Göbekli Tepe: Publications & Reports

In 1994 Klaus Schmidt discovered Göbekli Tepe and in 1995 he began the ongoing excavations. In 1998 Schmidt published his first site report. To date, Schmidt has published close to 20 articles or reports (about half of which are in German) and others working with Schmidt have published more. For this Schmidt deserves considerable praise. His openness allows others to evaluate Göbekli and the claims that have been made.

The first report — “Beyond Daily Bread: Evidence of Early Neolithic Ritual” — appeared in 1998. After noting that his views are preliminary, Schmidt contrasts Göbekli with similar sites whose location can be explained because they have water access, agricultural land, and hunting grounds. Göbekli seemingly lacked these things, a fact which makes its location puzzling. For Schmidt, this suggests Göbekli was sited for “non-profane” or sacred reasons.

Here Schmidt deploys Emile Durkheim’s problematic sacred-profane dichotomy that is closely related to (and probably derives from) the Enlightenment construct of secular-religious. A corollary of this dichotomy is a distinction between ritual and non-ritual activities, which Schmidt applies to Göbekli:

[R]itual activity, aside from burials, is not normally an archaeologically predictable phenomenon, and evidence for such special events is certainly rare in the earlier prehistoric archaeological record. Göbekli Tepe, on the other hand, apparently was a special location devoted to very important specific rituals, at least for a certain time. The archaeological evidence is overwhelming, as the function of two partially excavated pillar buildings irrefutably prove.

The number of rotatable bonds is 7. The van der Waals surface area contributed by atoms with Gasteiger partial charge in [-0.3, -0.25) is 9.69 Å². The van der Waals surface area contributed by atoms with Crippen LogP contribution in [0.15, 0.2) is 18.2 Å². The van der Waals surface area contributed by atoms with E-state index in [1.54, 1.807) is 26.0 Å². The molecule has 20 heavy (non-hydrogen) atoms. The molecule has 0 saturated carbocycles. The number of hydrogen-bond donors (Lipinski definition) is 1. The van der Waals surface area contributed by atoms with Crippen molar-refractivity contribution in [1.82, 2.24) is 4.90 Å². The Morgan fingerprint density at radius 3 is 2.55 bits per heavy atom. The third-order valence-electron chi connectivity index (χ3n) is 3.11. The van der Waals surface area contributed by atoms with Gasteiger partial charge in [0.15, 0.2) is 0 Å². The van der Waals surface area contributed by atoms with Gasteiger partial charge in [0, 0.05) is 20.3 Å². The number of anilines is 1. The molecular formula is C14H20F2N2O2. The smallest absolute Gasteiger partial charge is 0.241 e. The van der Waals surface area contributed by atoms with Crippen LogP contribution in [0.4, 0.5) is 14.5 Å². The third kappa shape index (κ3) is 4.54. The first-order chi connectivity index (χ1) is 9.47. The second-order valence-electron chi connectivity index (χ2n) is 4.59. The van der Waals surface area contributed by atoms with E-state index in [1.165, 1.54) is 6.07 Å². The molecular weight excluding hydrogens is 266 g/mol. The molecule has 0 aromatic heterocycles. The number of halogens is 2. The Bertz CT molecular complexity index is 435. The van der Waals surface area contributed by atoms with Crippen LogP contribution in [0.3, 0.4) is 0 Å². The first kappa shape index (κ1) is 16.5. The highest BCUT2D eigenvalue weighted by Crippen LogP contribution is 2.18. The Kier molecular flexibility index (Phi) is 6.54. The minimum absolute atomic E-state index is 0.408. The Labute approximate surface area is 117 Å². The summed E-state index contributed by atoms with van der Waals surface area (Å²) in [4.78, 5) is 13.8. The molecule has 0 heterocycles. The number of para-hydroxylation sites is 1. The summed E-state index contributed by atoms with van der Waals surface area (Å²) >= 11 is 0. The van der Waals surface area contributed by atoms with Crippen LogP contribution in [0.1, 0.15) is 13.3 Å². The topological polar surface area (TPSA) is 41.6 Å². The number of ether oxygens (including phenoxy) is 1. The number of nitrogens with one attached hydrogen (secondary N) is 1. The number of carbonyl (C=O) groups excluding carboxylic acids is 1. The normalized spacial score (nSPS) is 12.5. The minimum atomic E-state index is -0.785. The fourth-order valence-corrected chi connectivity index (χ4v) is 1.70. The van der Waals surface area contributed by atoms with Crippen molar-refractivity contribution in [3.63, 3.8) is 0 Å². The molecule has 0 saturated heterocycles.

After only a few years of excavation, Schmidt was clearly impressed by the size and scale of the megalithics and their seemingly anomalous placement on the landscape. Already, Schmidt had concluded that Göbekli was a ritual or religious site and the evidence was not only “overwhelming” but also “irrefutable.” With perhaps 1-2% of the total site having been excavated at that time (based on estimates that 5% has been excavated through 2011), these are interesting assertions.

In 2001, Schmidt published “Göbekli Tepe: A Preliminary Report on the 1995-1999 Excavations.” In this report Schmidt affirms and extends his previous conclusions:

The function of these buildings can only be characterized as associated with ritual purposes, and no serious claim for domestic use is tenable. It is clear that Gobekli Tepe was not an early Neolithic settlement with some ritual buildings, but that the whole site served a mainly ritual function. It was a mountain sanctuary.

Whatever Göbekli represents, it is even more astonishing given Schmidt’s assertion — based on the ostensible fact that only “wild” or non-domesticated plant remains and animal bones had been found — that it was constructed by hunter-gatherers who must have periodically come together for ritual reasons. Schmidt then suggests that ritual or religion spurred the domestication of plant-animals and caused the Neolithic Revolution:

Cauvin’s connection between the profane and the sacred, is a perfect guide to understand the change of the hunter-gatherer societies to the Neolithic way of life, not only through economic or ecological reasons, but by the impact of a transcendental sphere….Gordon Childe’s Neolithic Revolution is getting a new facet, the religious one.

Here Schmidt references French archaeologist Jacques Cauvin, who controversially argues in The Birth of the Gods and Origins of Agriculture (2000) that hunter-gatherers developed more complex religious ideas before they domesticated plants-animals, and that the Neolithic Revolution was the result rather than a cause. Schmidt obviously agrees and interprets Göbekli as proof.

In “Göbekli Tepe — The Stone Age Sanctuaries” (2010), Schmidt details recent finds and interprets them in light of his earlier conclusions: